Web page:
Keith Schroeder (KS): Nicki and I, along with another partner, co-founded the business in 2010, with our primary focus being high-touch, luxury-tier ice cream for the culinary community (hotels, resorts, fine restaurants, chef-driven concepts). We expanded into the specialty retail arena, with strong encouragement from a wonderful (now retired) buyer from Central Market, Anita DeSanto, and slowly began developing a greater appetite for larger-scale manufacturing and product development at all levels of our category. As of today, we’ve been on the Inc 5000 for the last six years running, and are the fastest-growing independent ice cream manufacturer in America. We have over 100 employees covering two locations—one in Metro Atlanta and one in Sheboygan, Wis.

    SS: Do you see a correlation between private label sales and our current macroeconomic conditions?

    KS: Yes. In turbulent and uncertain times, consumers reach for comfort and familiarity. Additionally, we’ve seen massive investments of time and talent at our retailer partners—relative to the premiumization of private label. Some of the most talented retail professionals reside in the “Own Brand” side of the business today. It’s exciting for manufacturers and retailers.

    SS: How has the pandemic affected the way you do business (if it has)? 

    KS: The pandemic forced us to double down on our commitment to building great teams. In addition to the pandemic, we concurrently adapted to changing socio-economic and socio-political realities by doing more listening than talking. Together with our teams, we navigated the past 18 months or so with priority on creating a great culture, focusing on our core vision: making great craft products at scale.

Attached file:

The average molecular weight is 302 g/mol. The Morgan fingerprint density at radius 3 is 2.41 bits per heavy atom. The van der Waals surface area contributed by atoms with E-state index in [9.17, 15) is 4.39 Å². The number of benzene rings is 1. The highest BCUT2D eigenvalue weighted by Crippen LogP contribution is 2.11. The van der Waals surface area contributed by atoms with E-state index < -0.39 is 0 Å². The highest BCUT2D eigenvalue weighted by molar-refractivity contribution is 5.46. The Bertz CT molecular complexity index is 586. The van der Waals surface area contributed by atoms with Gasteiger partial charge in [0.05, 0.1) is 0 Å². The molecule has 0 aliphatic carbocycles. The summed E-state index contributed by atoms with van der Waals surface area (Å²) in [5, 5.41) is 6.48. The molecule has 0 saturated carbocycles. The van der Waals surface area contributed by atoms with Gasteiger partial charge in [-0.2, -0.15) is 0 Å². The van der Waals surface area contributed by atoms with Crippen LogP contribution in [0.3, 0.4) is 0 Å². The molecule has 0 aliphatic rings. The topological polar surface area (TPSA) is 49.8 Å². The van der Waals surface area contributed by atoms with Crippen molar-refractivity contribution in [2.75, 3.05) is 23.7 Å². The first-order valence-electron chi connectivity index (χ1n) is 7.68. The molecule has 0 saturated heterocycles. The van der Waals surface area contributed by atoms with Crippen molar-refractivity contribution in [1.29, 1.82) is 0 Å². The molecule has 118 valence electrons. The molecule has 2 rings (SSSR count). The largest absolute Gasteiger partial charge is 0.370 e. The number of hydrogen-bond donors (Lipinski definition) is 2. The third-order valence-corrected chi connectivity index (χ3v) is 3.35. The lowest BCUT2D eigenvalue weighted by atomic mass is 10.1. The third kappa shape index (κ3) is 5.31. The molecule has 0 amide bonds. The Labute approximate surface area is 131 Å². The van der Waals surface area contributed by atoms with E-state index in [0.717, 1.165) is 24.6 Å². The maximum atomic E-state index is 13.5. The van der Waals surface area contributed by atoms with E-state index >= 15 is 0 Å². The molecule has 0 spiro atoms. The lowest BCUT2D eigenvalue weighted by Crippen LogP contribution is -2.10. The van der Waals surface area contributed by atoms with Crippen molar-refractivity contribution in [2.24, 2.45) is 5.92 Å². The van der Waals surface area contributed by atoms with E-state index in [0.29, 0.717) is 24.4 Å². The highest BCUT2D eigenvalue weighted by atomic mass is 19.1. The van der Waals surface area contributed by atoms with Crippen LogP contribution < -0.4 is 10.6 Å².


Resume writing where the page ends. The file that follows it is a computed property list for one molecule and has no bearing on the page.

SS: Have you had to do anything differently (on the production line or otherwise) as private label and in-house brands have risen in the marketplace? 

    KS: We’re steadily increasing capacity and capabilities across both plants. Our goal is to more than double production capabilities by reset in 2022. We’ve also added liquid nitrogen hardening capabilities, which has made the Atlanta plant far more nimble.

    Nicki Schroeder (NS): We’ve also created exciting novelties, like our Ice Cream Stuffed Cookie Dough Bites and single-serve sandwiches that are perfect for “grabbing and going.”

     

    “With ever-changing supply chain challenges, we’ve had to build a robust bench of partners to work with.”

    —Nicki Schroeder, co-founder and chief brand officer at High Road Craft Ice Cream Inc.